Curiosity: Agreed! I have a schools talk where I identify, as well as my Humanist ‘Seven Deadly Sins’, my ‘Seven Core Virtues.’ Curiosity is well up there. It has driven everything we like to identify as ‘progress’. What is distinctive about humanist ‘curiosity’ is that it is unrestrained, whereas where religions tolerate it, they insist that it be constrained within doctrinal boundaries.

    Competition: As a classicist, I have no difficult recognising this as a virtue. It is the mainspring of the ‘heroic ideal’ of the Greeks’ foundational epic, the Iliad – ‘Strive to be the best.’ Attempts to suppress it, for example in the dreams of dewy-eyed romantics like Marx and Engels, simply make it break out in other ways. But in keeping with that other Greek precept inscribed at Delphi, ‘Nothing to excess’ (and unlike curiosity), it needs harnessing.

    Empathy: I’m never quite comfortable with this as a virtue in its own right. What it literally means is the ability to read and predict others’ emotional responses to situations. A widely held theory of our ‘sense of self’ posits the existence of mirror neurons, to perform exactly this function, which is very useful in social species, such as most primates. Once we have learnt to perform this trick on others – creating in our minds a virtual counterpart of another individual – we can even do it to ourselves. Hence the self. The problem is that one personality type which tends to have this ability to a very high order is the psychopath, who uses it to his own advantage and to the detriment of others. Malignant demagogues know exactly what effect their words are having, and how to tune them to greatest effect.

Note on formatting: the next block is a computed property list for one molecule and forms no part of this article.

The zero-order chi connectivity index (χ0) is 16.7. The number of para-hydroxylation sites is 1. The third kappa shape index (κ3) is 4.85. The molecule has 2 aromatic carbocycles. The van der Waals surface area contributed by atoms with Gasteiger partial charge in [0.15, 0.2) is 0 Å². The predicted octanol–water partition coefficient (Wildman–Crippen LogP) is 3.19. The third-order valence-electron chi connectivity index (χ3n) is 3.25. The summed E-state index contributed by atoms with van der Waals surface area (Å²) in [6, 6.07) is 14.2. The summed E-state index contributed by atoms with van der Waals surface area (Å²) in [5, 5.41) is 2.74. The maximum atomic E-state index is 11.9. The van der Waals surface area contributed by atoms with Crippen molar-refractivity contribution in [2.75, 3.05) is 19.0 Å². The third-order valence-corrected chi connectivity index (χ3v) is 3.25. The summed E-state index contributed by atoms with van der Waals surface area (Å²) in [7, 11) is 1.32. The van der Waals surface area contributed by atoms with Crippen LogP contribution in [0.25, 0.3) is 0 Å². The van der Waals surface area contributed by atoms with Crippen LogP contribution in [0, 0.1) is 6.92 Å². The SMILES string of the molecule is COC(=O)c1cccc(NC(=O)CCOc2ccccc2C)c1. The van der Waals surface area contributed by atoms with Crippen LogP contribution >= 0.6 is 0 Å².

So empathy, I would argue, is morally neutral. What makes it a virtue is when it is coupled with ….

    So three C’s so far! Let’s go one further.

    Other species are curious – we know what happened to the cat.

    Other species compete. As Malthus and Darwin realised, this lies at the very base of our biological inheritance.

    Other primates, and perhaps other intelligent social species, such as dolphins and elephants, show empathy, and not uncommonly compassion as well.

    The really distinctive human attribute, in my view, and one that to humanists is (if the term is not too loaded) cardinal is …. drumroll….

    Conscience is Janus-like, in that it looks both ways. It reflects on past conduct and evaluates it. And it carries these reflections and evaluations forward as an element in directing future conduct. Other species ‘learn from experience’ – life would otherwise be pretty dangerous, not to mention brief – but we are, as far as we know, the only species that evaluates conduct, past and future, through a prism of morality, a sense of right and wrong. This faculty is, in its developed form, probably a function of symbolic language, with its ability to generalise individual experiences to abstract principles, and is therefore surely unique to our species and our immediate antecedents.

    However conscience works, it has acquired in Europe, since the Enlightenment returned Greek philosophy to respectability, a status as the central plank of moral behaviour. For Humanists, this is especially true, because Humanism acknowledges no other moral authority. Religions do not see things the same way. The ‘Catholic conscience’ is shorthand for adherence to dogma – episodes such as the notorious petition opposing same-sex marriage that was circulated among its students by our local Catholic upper school. Islam insists that scriptural and scholarly authority always take precedence over individual conscience, and any who challenge this perspective, such as Quilliam’s Maajid Nawaz, are condemned by the orthodox mainstream as heretics and apostates.

    So there are our four C’s mustered. True, a quadrilateral has less structural rigidity than a triangle. But perhaps that’s a good thing.

    1. I’m much taken by your arguments and I’m likely to revise my ideas soon. I’ve also had an email feedback from a friend suggesting some reading material on the matter!